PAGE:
Game 1: Johan Santana vs. Mike Mussina

Updated: October 5, 2004, 11:02 AM ET
Associated Press

NEW YORK -- Johan Santana's left arm has become one of baseball's most prized possessions.

So when he walked up to the podium Monday to discuss starting the Minnesota Twins' playoff opener against the New York Yankees, manager Ron Gardenhire warned him not to take unnecessary risks.

Johan Santana

Mike Mussina

"Open the mike with your right hand, son," Gardenhire said.

More than anyone else, the 25-year-old Venezuelan is the key to the Twins' chances of beating the New York Yankees in the best-of-five first round of the playoffs. After going 20-6 and leading the AL with a 2.61 ERA and 265 strikeouts, Santana will start Game 1 on Tuesday night against Mike Mussina in a rematch of last year's opener.

"He's a modern-day Curt Schilling or Randy Johnson," Yankees outfielder Gary Sheffield said.

Santana is 13-0 in 15 starts since the All-Star break, compiling a 1.21 ERA.

"Sandy Koufax, another left-hander, used to put up numbers like that," Yankees manager Joe Torre said. "Those numbers don't exist anymore."

New York posted some big numbers, too, going a league-leading 101-61 and tying the Chicago White Sox for the most homers in the majors at 242, a Yankees record.

But in the Bronx, the only number that really matters is 11 -- the total of postseason wins needed for a World Series title. New York hasn't won one since 2000, more of an eternity for owner George Steinbrenner than Boston's 86-year drought is for long-suffering Red Sox fans.

The Boss issued another of his statements Monday, and even he is voicing concern over his $180 million All-Star collection.

"I'm just hopeful -- hopeful that the pitching is OK and that we are playing championship baseball," Steinbrenner said. "I am hopeful for New York, and I want to give New York a championship."

New York's starters had a 4.82 ERA this season, sixth among the 14 AL teams, while Minnesota was first at 4.08, according to the Elias Sports Bureau.

Jon Lieber, who started the season as the Yankees' fifth starter, will open Game 2 on Wednesday against Brad Radke. Orlando Hernandez, plagued by what he calls "dead arm," doesn't know whether he'll be able to start Game 3 on Friday at the Metrodome against Carlos Silva. Torre hasn't decided whether he'd replace him with Kevin Brown, recovering from a broken left hand, or Javier Vazquez, who has one win in nine starts since Aug. 6.

Because of that, Jason Giambi was dropped from the roster.

"Everybody keeps saying the Yankees really struggled this year," Gardenhire said. "I wish we would have won a hundred games and struggled."

Coming off their sixth AL pennant in eight years, the Yankees won their seventh straight AL East title and went 4-2 against the Twins. Meanwhile, Minnesota won its third consecutive Central title since baseball's failed effort to eliminate the team in contraction.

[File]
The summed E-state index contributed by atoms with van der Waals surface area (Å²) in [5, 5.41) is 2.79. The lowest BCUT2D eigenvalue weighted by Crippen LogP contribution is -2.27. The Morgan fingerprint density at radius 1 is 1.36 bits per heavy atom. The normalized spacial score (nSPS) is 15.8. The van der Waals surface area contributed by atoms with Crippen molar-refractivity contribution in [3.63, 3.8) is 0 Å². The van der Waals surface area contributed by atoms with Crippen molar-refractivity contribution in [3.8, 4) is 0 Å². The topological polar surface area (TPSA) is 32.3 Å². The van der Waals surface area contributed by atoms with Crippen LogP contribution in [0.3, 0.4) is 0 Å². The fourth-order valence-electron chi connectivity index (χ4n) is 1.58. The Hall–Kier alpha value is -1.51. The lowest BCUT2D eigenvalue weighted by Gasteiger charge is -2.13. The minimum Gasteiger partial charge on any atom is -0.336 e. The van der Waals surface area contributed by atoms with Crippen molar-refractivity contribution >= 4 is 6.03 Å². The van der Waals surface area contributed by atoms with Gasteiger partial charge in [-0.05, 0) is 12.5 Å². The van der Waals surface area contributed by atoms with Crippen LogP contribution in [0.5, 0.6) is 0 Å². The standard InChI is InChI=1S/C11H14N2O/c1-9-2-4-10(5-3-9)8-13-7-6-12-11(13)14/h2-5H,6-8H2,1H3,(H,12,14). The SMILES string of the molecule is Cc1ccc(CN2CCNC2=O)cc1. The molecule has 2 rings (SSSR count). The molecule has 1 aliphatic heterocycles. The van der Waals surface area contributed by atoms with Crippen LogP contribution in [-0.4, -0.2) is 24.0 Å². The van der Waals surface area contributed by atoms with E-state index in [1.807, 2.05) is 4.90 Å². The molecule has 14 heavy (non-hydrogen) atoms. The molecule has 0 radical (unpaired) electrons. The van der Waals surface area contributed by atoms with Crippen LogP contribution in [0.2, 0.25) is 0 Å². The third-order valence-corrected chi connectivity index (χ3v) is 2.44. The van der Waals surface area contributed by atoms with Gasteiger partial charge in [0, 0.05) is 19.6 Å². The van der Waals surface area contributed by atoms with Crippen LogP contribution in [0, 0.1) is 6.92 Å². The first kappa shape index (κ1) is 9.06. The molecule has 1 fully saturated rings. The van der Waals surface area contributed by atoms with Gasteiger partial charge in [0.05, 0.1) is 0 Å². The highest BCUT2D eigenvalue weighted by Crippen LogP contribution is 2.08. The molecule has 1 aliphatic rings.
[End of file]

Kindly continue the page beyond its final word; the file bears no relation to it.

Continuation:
The Twins' opening-day payroll of $54 million was less than one-third of New York's, but Minnesota went 92-70, primarily because the Twins allowed the fewest runs in the AL (715).

Santana's success bred confidence. Teammates couldn't believe what he was doing on the mound, spinning pitches past batters like some cartoon character.

"Every time the guy swings, the ball ducks," Torii Hunter said. "It's pretty impressive."

Left unprotected by Houston in the 1999 winter meeting draft, Santana was taken by Florida, then dealt to Minnesota the same day for pitcher Jared Camp and cash. He didn't stick in the majors for good until 2002, and last year went 12-3 to lead the league in winning percentage.

Everything fell into place for him on June 9. He was just 2-4 in 12 starts before beating the New York Mets 5-3 that night, getting out of a seventh-inning, bases-loaded jam by striking out Mike Cameron and Gerald Williams.

"From there, everything was much better," said Santana, who has a $1.6 million salary and is eligible for free agency after 2006. "I feel relaxed and everything was, like, perfect."

In last year's opener, a 3-1 win by the Twins over Mussina, Santana lasted only four innings, his day shortened by a cramp. He had offseason surgery to remove bone chips from his elbow and since has refined his mechanics and driven batters, well, batty.

"I want to make sure that when I throw my slider or my changeup, they look the same as the fastball," he said. "I think that's the difference."

Santana hasn't allowed a homer in seven starts since Aug. 23, which should make him especially potent against New York's hit-or-miss offense. While New York set a big league record with 61 come-from-behind wins, 43.4 percent of the Yankees' runs scored on homers -- the fourth-highest percentage in the majors, according to Elias.

Alex Rodriguez, embarking on his first postseason with the Yankees, realizes the difficulty of the task.

"You've got a 94-mile-an hour-fastball. He likes it right up in the zone," A-Rod said. "He likes the changeup down in the zone. The equalizer for him has been the little slider-cutter."

The Twins are happy Santana's on their side. After winning last year's opener, Minnesota lost three in a row to New York.

"This year will be different," Hunter said. "I know it will."

Copyright 2004 by The Associated Press